I have always wanted to visit Russia (during the summer of course). A country rich in culture and history, and enormous to boot. One could spend his whole life in Russia and never see all there is to see.
Despite the struggle of the Cold War, one can't help but admire Russia's recent history. After the collapse of communism, Russia looked to become a failed state, slipping into the recesses of history as a third world country.
Yet Mother Russia found a way. Utilizing their massive energy depot in Siberia, the Russians embraced capitalism to become one of the world's leading producers of natural gas and oil. Despite his ultra-ego and insistence to be on camera shirtless, Prime Minister Vladimir Putin has much to brag about.
Putin is a man on a mission. The mission is nothing less than the restoration of the Russian Empire. Armed with nuclear weapons, a top-notch spy agency, and a Napoleonic complex, Putin will stop at nothing to restore his country to former glory.
That's where Russia and the United States have issues. The last thing the United States wants or needs is a revived Russia seeking to undermine American interests in Asia and Europe.
When President Obama took office, one of the first foreign policy items on his agenda was a “reset” with Russia. Noticing that Russia was turning away from the Western world and reverting back to its secretive ways, Obama sought to disarm them with niceness. Surprisingly, it didn’t work.
Instead, he got a reset of the Cold War. In addition to becoming increasingly anti-Western, Russia has become anti-Israel as well. During the Arab-Israeli Wars, it was the Soviet Union’s weapons support for the Arabs that marked Russia as anti-Semitic. Today, it is Russia’s zealous assistance to Iran’s nuclear program that has shown Russia’s true colors. Despite Iran's nuclear rhetoric, Russia has repeatedly warned the West and Israel not to attack Iran.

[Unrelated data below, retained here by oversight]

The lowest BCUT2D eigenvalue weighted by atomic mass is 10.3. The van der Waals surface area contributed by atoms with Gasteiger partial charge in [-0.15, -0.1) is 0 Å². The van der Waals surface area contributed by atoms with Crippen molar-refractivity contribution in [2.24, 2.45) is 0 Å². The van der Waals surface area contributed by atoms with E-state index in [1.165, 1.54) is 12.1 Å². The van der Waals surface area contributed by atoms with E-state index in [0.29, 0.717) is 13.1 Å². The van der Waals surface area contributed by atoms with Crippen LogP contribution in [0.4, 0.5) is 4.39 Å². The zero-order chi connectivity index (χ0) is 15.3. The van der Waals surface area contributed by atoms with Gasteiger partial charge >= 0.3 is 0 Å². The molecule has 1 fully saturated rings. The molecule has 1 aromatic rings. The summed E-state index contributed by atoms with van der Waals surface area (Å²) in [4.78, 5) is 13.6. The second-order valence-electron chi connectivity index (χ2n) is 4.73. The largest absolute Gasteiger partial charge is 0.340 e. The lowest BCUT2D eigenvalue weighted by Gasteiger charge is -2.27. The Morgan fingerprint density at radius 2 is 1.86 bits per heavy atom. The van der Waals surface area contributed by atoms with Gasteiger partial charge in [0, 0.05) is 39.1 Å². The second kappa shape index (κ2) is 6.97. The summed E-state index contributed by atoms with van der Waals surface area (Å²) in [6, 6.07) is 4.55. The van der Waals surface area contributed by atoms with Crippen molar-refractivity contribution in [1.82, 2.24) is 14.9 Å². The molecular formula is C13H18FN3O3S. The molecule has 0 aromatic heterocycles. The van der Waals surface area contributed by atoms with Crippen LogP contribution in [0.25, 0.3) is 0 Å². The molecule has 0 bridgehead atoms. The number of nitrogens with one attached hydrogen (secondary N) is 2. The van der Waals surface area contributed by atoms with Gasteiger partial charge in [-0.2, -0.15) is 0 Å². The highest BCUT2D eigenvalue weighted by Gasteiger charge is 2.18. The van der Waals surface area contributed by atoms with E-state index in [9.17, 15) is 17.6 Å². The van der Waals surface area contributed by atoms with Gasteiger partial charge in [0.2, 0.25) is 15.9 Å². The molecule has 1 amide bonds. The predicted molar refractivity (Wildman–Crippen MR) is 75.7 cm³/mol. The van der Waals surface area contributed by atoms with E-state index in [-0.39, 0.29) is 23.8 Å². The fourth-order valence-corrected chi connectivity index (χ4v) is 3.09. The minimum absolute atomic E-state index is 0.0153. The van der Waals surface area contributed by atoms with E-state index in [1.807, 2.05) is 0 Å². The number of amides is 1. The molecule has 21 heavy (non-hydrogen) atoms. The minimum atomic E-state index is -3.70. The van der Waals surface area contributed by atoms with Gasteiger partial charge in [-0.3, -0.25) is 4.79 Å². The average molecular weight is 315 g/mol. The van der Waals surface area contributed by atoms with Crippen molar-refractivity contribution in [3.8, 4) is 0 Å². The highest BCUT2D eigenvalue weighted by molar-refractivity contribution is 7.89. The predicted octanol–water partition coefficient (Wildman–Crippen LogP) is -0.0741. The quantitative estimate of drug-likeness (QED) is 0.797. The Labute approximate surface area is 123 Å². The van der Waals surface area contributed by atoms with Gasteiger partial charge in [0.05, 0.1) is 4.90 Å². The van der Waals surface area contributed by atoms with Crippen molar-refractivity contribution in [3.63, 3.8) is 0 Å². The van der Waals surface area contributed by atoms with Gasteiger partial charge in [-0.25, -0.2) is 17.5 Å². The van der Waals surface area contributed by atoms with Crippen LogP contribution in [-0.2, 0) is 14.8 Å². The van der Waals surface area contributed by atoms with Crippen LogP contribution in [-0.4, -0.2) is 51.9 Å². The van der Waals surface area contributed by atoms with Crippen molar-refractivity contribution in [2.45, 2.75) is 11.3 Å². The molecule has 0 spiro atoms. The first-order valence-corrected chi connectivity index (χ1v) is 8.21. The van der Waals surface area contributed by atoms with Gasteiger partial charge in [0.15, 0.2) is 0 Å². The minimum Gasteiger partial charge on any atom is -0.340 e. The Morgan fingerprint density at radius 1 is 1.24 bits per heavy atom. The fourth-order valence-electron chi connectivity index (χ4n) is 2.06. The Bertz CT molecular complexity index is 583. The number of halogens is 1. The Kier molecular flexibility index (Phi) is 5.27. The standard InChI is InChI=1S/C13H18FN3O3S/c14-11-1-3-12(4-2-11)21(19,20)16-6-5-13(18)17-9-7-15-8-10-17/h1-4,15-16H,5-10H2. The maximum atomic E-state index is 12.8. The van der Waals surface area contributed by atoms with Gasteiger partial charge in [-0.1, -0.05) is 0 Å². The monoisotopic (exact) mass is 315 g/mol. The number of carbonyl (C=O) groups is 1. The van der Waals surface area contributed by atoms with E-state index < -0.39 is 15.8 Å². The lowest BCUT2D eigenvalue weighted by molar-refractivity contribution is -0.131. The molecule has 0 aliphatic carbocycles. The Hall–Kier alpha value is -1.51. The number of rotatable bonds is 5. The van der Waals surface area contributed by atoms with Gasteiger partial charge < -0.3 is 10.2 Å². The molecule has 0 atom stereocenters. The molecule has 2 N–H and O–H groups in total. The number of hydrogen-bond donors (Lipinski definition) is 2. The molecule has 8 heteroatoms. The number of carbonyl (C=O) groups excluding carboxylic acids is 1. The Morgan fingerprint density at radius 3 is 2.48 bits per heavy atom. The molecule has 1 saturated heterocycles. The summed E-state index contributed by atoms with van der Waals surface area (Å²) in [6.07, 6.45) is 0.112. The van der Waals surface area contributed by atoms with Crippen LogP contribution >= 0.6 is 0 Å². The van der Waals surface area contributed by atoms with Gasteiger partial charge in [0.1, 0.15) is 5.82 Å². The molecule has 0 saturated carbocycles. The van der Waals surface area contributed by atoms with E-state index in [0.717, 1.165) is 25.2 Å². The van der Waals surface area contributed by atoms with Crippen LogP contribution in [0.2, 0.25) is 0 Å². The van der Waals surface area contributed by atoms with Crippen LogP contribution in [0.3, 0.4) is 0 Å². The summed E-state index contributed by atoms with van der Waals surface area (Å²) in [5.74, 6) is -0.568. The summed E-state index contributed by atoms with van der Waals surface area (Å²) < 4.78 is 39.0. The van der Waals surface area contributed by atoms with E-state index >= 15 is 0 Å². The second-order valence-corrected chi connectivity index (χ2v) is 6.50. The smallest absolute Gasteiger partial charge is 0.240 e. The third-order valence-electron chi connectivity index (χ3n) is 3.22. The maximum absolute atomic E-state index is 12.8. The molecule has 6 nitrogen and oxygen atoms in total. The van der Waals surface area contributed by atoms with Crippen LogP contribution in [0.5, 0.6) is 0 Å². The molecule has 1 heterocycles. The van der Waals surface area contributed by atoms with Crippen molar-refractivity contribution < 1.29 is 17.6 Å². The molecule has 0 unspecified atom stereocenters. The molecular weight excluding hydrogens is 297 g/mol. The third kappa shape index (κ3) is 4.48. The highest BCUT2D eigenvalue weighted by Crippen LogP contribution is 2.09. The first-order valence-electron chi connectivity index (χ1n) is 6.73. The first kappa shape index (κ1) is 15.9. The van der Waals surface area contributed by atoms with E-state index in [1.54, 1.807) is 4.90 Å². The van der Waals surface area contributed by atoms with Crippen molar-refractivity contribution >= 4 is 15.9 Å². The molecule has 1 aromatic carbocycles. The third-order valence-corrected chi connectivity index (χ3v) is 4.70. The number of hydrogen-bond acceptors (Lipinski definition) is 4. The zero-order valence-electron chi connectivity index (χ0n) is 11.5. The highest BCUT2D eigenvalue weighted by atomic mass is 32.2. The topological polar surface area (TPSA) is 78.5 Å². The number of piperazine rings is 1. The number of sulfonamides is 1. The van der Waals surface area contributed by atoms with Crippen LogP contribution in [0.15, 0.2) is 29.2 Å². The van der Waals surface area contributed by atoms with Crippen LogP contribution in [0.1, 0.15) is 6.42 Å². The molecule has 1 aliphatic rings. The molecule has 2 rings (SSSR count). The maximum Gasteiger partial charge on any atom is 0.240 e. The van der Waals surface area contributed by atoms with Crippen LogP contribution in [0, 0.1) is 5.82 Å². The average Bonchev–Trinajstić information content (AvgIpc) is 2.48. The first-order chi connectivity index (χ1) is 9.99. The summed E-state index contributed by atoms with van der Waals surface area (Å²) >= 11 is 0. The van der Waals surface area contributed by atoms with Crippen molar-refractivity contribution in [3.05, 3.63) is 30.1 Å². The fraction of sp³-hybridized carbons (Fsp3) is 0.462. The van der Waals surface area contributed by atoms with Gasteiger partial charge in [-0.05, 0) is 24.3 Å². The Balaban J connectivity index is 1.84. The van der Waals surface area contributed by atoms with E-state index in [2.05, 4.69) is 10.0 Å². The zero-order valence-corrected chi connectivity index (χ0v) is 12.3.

WIthout Russia, Iranian president Ahmadenijad would simply be another holocaust-denying loon. His weekly nuclear tirades might garner a passing glance, but nothing more. Much like the man on the corner spouting the destruction of the world by his alien friends, his rantings are met with indifference. "So what if the crazy guy wants to talk about aliens?"
Unfortunately, Russia's arming of Iran's nuclear program is akin to an anarchist giving the crazy-guy-on-the-corner an automatic sub-machine gun. To ignore his rantings would be folly. To leave him on the corner to pursue his own desires would be calamitous. Russia has given the toothless tiger of Iran teeth again.
According to a recent article from Reuters, despite years of economic sanctions, the 1,000 megawatt Bushehr nuclear plant in Iran is finally up and running.
For some odd reason, Israeli leaders simply don’t believe Iran’s nuclear program will be used for peaceful means. Iranian President Ahmadenijad’s weekly calls for the “Zionist” regime’s destruction doesn’t seem to alleviate Israeli fears.
Additionally, Iran’s proxy military, Hezbollah, has armed itself with thousands of missiles in Lebanon, ready to unleash hell in Israel. Hezbollah has participated in countless acts of terrorism against the Jewish people – a fact Russia has chosen to ignore.
Russia also supports the embattled Assad regime in Syria. Syrian President Bashir al Assad is no friend to Israel. In the recent uprisings, Russia has repeatedly voiced support for the Syrian dictator, and even continues to supply weapons to the Syrian government.
Why does Russia seem to be helping Israel’s enemies? Scripture may have the answers. Russia’s future is highlighted in chapters 38 and 39 in the book of Ezekiel.
“Son of man, set your face against Gog, of the land of Magog, the chief prince of Meshek and Tubal; prophesy against him and say: ‘This is what the Sovereign Lord says: I am against you, Gog, chief prince of Meshek and Tubal (Ezekiel 38:2-3).
A majority of Bible scholars have concluded the descendants of these ancient people groups represent Russia. A simple study of the peoples mentioned is plenty evidence enough. If one believes in a literal fulfillment of scripture (all previously fulfilled prophecies have come about literally), then one must conclude that Russia will one day invade Israel.
The land of Magog was home to the Magogites of Ezekiel’s day. According to ancient Greek historian Herodotus and Jewish historian Josephus, the Magogites’ descendants can be traced to the Scythians of Roman times. They were a constant problem for the Romans and hailed from the region of southern Russia and the Ukraine.1
It is no secret that the Russians claim ancestry to the ancient Scythians. What's not to love about the Scythians? From acquiring enemy skulls as war trophies to weekly slave raids into enemy villages, the Scythians were the darlings of the ancient world.
The descendants of Meshek and Tubal can also be traced to the modern day Russians. According to ancient Assyrian texts, these contemporaries of Ezekiel lived in northern Turkey in the 6th century BC, but eventually migrated to southern Russia.2